Note the definition in my quad. Impressed ? Just wait....
My four trips in October left me staggering into the November races tired and not real sharp. I continued to fight off the sinus infection and some days I was ahead and some days I was behind. I rode home from work Thursday and felt like I was watching the commute on TV, it felt unsettlingly surreal. Friday night I slept ten and a half hours. Saturday I added another nine plus. I always have felt I could sleep off cancer if needed, yet Sunday morning I knew I was on borrowed time.
The sky was grey and the course tacky. Not enough for file treads, but the Grifo/Fango combo was well suited for the course. I got my pressure dialed in and the course suited me. I allowed myself a flicker of hope. It was pretty darn cold so I dipped into the embrocation and sincerely believed the smell alone would give me superpowers.
I did my usual start near the back and then begin moving up. I was starting to look ahead to see whom I could pick off. This could be a good race for me. El Jefe was ahead and moving up and I was passing the same guys a couple minutes later so I was starting to think big.
With three to go I passed the finish line and went to power up a short climb and my head started to throb. I felt like I was riding good lines but the power wasn't there. I tried to push, but my body complained. It wasn't the screaming that I pride myself on ignoring; it was a quiet voice that kind of asked how stupid did I want to be?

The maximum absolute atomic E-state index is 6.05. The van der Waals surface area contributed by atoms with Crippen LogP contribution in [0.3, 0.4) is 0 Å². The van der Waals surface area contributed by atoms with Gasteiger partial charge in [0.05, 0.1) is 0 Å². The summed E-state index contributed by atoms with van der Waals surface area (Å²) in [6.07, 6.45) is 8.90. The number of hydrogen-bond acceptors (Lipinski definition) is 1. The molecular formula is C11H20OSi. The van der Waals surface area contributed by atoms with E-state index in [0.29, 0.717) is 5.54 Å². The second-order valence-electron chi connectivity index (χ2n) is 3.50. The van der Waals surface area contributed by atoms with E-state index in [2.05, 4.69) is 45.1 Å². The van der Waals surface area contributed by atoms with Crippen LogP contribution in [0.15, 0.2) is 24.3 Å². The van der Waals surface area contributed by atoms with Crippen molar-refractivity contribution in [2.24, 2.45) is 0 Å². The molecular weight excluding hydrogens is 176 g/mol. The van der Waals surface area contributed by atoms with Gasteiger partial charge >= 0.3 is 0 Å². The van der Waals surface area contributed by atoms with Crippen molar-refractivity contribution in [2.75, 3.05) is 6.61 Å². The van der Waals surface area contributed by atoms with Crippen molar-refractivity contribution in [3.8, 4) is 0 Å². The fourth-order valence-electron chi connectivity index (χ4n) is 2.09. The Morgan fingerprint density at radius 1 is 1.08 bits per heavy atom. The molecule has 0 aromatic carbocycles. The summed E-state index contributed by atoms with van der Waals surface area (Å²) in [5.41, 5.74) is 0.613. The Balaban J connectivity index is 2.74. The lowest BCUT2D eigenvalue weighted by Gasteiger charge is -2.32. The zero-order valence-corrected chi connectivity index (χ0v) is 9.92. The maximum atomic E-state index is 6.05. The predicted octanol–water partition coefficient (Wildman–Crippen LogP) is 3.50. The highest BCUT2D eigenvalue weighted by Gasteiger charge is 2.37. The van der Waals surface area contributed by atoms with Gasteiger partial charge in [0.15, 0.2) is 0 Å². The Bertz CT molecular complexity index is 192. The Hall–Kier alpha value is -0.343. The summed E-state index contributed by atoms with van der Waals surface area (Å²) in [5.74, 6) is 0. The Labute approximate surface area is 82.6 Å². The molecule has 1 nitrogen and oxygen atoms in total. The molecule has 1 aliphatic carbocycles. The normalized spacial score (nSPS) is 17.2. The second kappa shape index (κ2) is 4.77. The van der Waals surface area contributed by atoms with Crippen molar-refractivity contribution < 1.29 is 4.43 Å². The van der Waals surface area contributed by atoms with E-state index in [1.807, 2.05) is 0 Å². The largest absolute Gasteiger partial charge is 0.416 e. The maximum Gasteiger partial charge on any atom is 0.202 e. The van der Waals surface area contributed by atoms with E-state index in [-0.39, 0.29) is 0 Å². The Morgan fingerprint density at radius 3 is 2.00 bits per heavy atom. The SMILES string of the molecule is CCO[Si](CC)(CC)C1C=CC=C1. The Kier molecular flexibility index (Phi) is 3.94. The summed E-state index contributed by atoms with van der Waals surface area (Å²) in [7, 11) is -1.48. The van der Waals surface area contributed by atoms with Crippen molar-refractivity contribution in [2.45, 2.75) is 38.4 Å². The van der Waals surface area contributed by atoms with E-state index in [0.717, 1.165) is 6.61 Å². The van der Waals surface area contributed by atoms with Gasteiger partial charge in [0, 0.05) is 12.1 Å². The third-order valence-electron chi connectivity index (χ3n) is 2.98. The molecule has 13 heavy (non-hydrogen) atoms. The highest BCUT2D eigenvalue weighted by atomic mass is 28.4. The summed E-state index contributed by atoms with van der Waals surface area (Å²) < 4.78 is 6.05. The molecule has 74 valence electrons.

I hung on until the board said "All DONE" and perfectly executed a pathetic sprint and bike throw at the line for 32nd place.
After the race it started to rain and I changed clothes.
Tyler Farrar is a Tour de France stage winner from Wenatchee Washington who rides for Garmin. He winters in Seattle and he came out and raced with the Cat 1/2 riders. In these races your starting position is determined by your standing in the series. Since Tyler hadn't raced any previous races he didn't get a call up. The riders graciously parted and offered him a front row spot.
Tyler's specialty is sprinting and so we all expected him to take the hole shot. By accident I was perfectly positioned to see his expression as the race started. His legs may have been saying "I can beat Mark Cavendish," but his face was saying, "This is crazy fast on grass!"
Halfway through the first lap he was hanging on the back of a group of six. His skinsuit looked flawless. No wrinkles, no flapping, no stretching, it looked perfect. As the race wore on the riders strung out. Tyler looked like he was both having fun and working harder than he had planned.
He finished tenth on the day and a couple of the 35 plus Cat 1/2 guys caught him. He was a class act and after the race I was heading to Hottie with some frites and Tyler was astride his bike talking with friends. I thanked him for coming out and offered him a frite and he thanked me and took a fry.
I finished 32nd of 44 but based on who was around me I did poorly.
A) Tyler being a good sport. B) LOOK AT THOSE FREAKIN' LEG MUSCLES !!